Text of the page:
Upcycled music: my custom-built, eco-friendly classical guitar

Those of you who follow me on Twitter may be aware that I recently had a new classical guitar custom made for me by Neil McHardy Guitars in Cumbria. Here’s some details and a closer look…

McHardy’s eco-friendly mindset

Neil works alone and handbuilds his guitars to order. His offset sound hole design came from his father, who built guitars for the boys he used to teach, using old wood. Neil, a retired engineer, has kept the same overall design & philosophy, creating beautiful instruments out of old wood. Most of his guitars had previously been doors, floorboards or old workbenches. It goes against the mentality of many high-end luthiers, who prize certain ‘tonewoods’ over others. Believe me, these guitars sound brilliant & play as well (if not better) than their (considerably) more expensive rivals.

Unique in more ways than one

I first discovered Neil’s craftsmanship at the Sunbeams Music Centre in Penrith, which has a guitar donated by him amongst its collection. Intrigued by his philosophy of using recycled wood, I contacted him to ask if he had ever made a nylon-strung guitar. Neil told me he had not (all of his creations until then had been steel-strung acoustics), but was up for the challenge.

After lots of careful of research, Neil designed & built a guitar to my specifications. He also sent me regular work in progress pictures (below).

The finished product

Neil finished the guitar for me in late January, and it was great to finally have it in my hands to play. All of my requests & requirements had been met, from the thinner body depth to the input jack being placed separately from the bridge pin/end strap button. The offset soundhole does not effect volume, but rather allows for more vibration of the top. It also suits my more percussive style of playing better.

Specifications

Top: Red Cedar
Back & Sides: Spanish Cedar
Neck: Cherry, with a Beech stripe
Fretboard & Bridge: African Ebony
Head Facing & Golpe: American Walnut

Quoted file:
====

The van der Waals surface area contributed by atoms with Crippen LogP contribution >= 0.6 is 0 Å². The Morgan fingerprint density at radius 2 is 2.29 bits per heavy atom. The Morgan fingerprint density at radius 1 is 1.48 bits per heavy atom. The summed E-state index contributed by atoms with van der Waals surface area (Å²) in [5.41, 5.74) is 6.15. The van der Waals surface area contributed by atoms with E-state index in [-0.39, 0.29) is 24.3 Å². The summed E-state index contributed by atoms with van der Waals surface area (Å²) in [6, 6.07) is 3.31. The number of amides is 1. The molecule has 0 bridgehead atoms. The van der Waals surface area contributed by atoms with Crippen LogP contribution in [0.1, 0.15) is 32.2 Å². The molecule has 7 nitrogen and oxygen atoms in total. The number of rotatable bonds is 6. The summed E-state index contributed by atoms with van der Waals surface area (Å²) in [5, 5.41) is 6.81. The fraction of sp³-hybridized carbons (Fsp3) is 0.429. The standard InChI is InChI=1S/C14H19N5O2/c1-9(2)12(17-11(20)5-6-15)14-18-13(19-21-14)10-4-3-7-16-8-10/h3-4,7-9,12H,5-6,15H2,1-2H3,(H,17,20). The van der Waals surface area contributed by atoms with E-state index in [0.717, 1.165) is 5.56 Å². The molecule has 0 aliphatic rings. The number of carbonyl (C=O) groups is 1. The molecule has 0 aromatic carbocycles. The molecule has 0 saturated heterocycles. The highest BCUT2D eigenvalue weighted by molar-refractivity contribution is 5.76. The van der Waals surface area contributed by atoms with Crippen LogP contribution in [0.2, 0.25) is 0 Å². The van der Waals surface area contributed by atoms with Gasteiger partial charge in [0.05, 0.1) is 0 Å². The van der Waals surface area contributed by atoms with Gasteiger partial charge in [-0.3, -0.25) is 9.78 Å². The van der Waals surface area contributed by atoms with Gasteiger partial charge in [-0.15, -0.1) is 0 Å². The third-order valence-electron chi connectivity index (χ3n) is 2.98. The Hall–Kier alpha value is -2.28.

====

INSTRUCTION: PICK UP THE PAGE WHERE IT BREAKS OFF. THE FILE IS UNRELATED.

Nut & Saddle: Camel Bone
Pickup: Fishman ‘Presys’

Depth: 90mm at bottom, tapering to 70mm at top
Width of lower bout: 370mm
Length: 1,000mm
Nut Width: 52mm (2″)

I’ve played this guitar for a couple of months now and still very pleased with it. The thinline body & offset soundhole create less conventional nylon-strung sound which is perfect for jazz and latin styles, while still retaining an intrinsic classical vibe.

Unplugged, it is loud enough to be heard, but the onboard mic/pickup combo is very versatile for both live performance and recording – I especially like being able to blend the ratio of microphone (just under the soundhole on the guitar’s upper bout) and pickup. Having a tuner on there means one less thing to forget to pack in my gigbag too!

I’m terms of how it looks, I think this guitar is a real stunner. To me, it mixes the best of classic Spanish guitar with elements of African design – particularly in the binding & rosette. Speaking of which, these are another feature unique to all McHardy Guitars, as they are pieced together from spare wood chippings. No two rosettes made by Neil look the same!

Playability

The action is low but clean, and the 52mm (2 inch) nut, the standard in classical guitar making, feels perfectly comfortable. Its thinline body make it easy to hold in the right position and the neck is well intonated. Big stretches aren’t a problem and full chords hold their tuning across the fretboard. In short, it feels as good to play as it sounds.

The electrics are simple to navigate and sound superb. I’ve already found two settings which will likely become my main voicings for this instrument.

One of a kind

When I first met Neil in his workshop, I noticed he had a collection of wooden circles on a string. These, he explained, were the cut-outs from the soundhole of every guitar he had ever made. He estimated there to be around 50 in total. All of them steel-strung six string acoustics, until mine.

However, it seems Neil continues to diversity and experiment. At time of writing, he was starting on his first ever six string, another requested build. I’m sure he’ll nail it as brilliantly ass he did with my nylon-strung axe.

In a follow up conversation, Neil mentioned one of his Facebook followers admiring photos of my finished guitar so much that he had started enquiring about his own. So perhaps this could be the start of a whole new range for Neil!

For more info…

If you asked about his work, Neil would tell you that he’s “just a man in a shed”. However, if you would like to see more of his guitars, or even discuss a future build of your own, then please do check him out via the Neil McHardy Guitars Facebook page – just don’t inundate the poor guy with requests for the Tim Higgins Signature Model!

Published by timguitar

Guitarist, composer, music therapist and avid bibliophile. Providing an insight into my life as a professional musician, lessons learned as an allied health practitioner, as well as various musings on the world of music in general. Expect plenty of articles about music & wellbeing, classical guitar, jazz, world/roots genres, and all sorts of guitar-related chat.

Leave a Reply

Please log in using one of these methods to post your comment:

WordPress.com Logo

You are commenting using your WordPress.com account. Log Out /  Change )

Google photo

You are commenting using your Google account. Log Out /  Change )

Twitter picture

You are commenting using your Twitter account. Log Out /  Change )

Facebook photo

You are commenting using your Facebook account. Log Out /  Change )

Connecting to %s

%d bloggers like this: